Runners Up: Paul Williams’ “Still Alive” in Stephen Kessler’s Paul Williams: Still Alive, Hot Butter’s “Popcorn” in Yorgos Lanthimos’ ALPS
BREAKOUT PET PERFORMANCE
Winner: Uggy in Michel Hazanavicius’ The Artist
Well it was a tough contest this year, but the lovable, scrappy terrier turns in the film’s best performance in Hazanavicius’ charming ode to silent films. Winner of this year’s Palme Dog at Cannes (actually), Uggy gets extra points because he reminds us a lot of Moose, the dog who played Eddie on Frasier.
Runners Up: Igi the Iguana in Jafar Panahi’s and Mojtaba Mirtahmasb’s This is not a Film, Ricsi the Horse in Bela Tarr’s The Turin Horse
Winner: Jafar Panahi’s and Mojtaba Mirtahmasb’s This is not a Film
We’re being a bit glib, but really, film or not, this was one of TIFF 2011’s most remarkable showings. Panahi and Mirtahmasb’s radically politicized exercise in outside-the-box thinking (which was smuggled out of Iran and into Cannes earlier this year on a USB stick baked inside of a cake) radiates with genius, warmth, and, most of all, Jafar Panahi’s profound love for the country that doesn’t even want him.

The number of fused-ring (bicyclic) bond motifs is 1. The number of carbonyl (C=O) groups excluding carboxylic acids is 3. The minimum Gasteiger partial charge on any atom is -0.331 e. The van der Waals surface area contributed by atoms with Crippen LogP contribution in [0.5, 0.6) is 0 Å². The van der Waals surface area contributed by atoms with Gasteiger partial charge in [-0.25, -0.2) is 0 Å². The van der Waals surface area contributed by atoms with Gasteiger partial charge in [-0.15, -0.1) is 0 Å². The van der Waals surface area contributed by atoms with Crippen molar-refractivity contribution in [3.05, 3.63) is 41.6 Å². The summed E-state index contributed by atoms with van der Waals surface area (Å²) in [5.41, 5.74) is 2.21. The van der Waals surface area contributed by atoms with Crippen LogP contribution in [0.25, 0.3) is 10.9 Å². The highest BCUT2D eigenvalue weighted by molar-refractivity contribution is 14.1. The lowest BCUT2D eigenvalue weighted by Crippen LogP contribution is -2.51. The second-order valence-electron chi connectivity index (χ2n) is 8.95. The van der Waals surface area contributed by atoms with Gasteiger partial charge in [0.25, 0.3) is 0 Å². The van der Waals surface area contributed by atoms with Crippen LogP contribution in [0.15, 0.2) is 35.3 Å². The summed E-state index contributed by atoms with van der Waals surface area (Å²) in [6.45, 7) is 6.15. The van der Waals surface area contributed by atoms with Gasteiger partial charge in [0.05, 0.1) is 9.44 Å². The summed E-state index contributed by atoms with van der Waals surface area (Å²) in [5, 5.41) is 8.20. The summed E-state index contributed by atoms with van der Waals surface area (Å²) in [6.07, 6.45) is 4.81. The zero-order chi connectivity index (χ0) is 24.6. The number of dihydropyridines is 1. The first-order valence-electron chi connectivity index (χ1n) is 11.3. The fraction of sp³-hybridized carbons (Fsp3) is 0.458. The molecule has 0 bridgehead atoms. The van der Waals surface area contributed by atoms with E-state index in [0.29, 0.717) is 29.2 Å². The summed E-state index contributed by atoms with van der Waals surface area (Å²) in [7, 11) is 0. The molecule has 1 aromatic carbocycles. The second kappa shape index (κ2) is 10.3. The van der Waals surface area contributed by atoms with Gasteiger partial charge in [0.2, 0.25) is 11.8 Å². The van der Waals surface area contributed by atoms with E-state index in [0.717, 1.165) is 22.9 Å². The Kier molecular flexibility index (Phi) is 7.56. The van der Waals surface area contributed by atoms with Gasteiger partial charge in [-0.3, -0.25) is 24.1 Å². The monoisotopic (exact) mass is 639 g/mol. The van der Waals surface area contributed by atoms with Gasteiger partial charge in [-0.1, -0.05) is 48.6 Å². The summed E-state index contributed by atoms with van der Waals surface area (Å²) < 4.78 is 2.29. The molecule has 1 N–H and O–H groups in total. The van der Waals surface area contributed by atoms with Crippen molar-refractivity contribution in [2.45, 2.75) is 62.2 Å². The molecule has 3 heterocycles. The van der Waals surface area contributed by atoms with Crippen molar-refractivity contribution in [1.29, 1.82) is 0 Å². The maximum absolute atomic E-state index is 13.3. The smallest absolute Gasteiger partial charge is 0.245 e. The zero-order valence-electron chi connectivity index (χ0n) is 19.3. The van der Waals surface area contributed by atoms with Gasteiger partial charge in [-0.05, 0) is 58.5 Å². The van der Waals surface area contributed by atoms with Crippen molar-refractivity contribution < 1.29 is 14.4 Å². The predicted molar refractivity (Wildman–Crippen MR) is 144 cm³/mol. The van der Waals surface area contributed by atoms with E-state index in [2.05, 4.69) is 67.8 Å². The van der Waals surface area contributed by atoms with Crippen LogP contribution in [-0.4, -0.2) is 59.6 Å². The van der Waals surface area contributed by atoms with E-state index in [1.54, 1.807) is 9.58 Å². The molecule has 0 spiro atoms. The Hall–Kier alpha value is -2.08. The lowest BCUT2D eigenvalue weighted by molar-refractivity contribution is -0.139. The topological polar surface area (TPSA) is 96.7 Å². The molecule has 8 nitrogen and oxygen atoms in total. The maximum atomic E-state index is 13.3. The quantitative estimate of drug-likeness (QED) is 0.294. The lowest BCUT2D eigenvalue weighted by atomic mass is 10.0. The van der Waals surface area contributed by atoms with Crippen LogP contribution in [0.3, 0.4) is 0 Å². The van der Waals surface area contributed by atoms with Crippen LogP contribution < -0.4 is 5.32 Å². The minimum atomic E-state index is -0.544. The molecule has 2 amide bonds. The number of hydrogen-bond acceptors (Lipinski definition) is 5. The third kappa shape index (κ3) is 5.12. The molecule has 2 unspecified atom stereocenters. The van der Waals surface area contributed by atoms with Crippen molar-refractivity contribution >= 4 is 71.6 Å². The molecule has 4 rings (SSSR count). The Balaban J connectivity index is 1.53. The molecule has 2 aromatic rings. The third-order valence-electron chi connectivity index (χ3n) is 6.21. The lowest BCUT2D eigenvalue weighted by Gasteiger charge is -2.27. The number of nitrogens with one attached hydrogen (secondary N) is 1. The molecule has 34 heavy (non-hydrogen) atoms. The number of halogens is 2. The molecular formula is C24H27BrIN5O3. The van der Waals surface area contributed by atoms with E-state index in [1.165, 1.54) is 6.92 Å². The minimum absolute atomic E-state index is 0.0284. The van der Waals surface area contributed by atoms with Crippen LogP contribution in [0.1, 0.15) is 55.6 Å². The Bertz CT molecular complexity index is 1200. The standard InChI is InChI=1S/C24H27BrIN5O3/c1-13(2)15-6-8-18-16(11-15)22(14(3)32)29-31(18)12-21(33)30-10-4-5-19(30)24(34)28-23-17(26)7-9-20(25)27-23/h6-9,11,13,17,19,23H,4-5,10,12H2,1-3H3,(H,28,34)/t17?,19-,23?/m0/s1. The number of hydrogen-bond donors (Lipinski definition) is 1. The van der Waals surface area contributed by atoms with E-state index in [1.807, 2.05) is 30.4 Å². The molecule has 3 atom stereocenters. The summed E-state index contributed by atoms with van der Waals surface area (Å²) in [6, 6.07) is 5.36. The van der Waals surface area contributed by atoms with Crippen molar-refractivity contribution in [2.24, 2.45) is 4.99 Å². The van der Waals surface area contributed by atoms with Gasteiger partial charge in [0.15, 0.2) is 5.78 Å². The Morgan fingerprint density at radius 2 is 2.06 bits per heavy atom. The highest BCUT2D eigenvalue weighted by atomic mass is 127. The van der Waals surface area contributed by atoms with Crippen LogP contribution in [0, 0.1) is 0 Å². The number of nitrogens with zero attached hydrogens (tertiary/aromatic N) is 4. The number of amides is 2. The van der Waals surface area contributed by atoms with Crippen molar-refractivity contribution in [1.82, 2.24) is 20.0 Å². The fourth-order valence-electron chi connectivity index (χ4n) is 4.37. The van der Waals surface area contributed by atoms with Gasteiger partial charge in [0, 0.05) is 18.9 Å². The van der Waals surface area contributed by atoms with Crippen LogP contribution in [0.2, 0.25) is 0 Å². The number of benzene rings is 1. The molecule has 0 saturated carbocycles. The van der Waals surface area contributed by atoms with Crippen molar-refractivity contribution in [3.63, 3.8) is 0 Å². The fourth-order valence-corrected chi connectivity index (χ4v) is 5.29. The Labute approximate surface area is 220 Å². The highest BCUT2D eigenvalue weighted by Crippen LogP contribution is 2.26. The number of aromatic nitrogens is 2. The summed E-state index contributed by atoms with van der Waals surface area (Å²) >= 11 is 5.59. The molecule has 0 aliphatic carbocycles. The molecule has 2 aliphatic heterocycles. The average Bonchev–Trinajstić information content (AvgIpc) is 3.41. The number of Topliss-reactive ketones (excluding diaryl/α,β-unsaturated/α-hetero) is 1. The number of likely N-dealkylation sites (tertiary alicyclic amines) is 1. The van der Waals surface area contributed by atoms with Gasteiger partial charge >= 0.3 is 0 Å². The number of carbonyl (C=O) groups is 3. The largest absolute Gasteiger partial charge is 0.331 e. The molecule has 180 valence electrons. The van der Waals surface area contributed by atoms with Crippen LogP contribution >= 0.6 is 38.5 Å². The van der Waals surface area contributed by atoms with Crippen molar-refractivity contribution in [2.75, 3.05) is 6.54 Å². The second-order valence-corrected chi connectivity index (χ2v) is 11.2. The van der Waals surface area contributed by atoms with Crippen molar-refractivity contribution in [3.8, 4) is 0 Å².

Runners Up: Well, technically, all the rest of the films at TIFF this year were, categorically speaking at least, films. Except maybe Alex Gibney’s The Last Gladiators, which played like a DVD featurette for Goon, which is very much a real movie.
Winner: Nic Cage in Joel Schumacher’s Trespass
There are many, many things that suck about Joel Shcumacher’s uniformly sucky home invasion thriller. But the suckiest thing that sucks about has to be Nicolas Cage’s awful, awful glasses. But think about it: the key to home invasion films, apart from terror, is empathy. Empathy for the people whose homes are being invaded. Only with that is the terror at all terrifying. It’s not a slip-up that Cage (a pro diamond fence) is super-rich, because some of the best B&E dramas transpire in the mansion (or summer homes) of the very, very wealthy (Cul de Sac, Summer Games), with class serving just another barrier our emerging, unbounded empathy can barrel through en route to caring about these characters. Cage’s big, shiny, wire-frame spectacles, which gleam in the light like they’re made of citrine, are something else altogether. They were probably picked to make him look dorky. But they just make him look like a snivelling rich guy with terrible taste in eyewear. Sometimes it’s hard to even look at him.
Runner Up: Bono in From the Sky Down/real life, Wes in The Kid with a Bike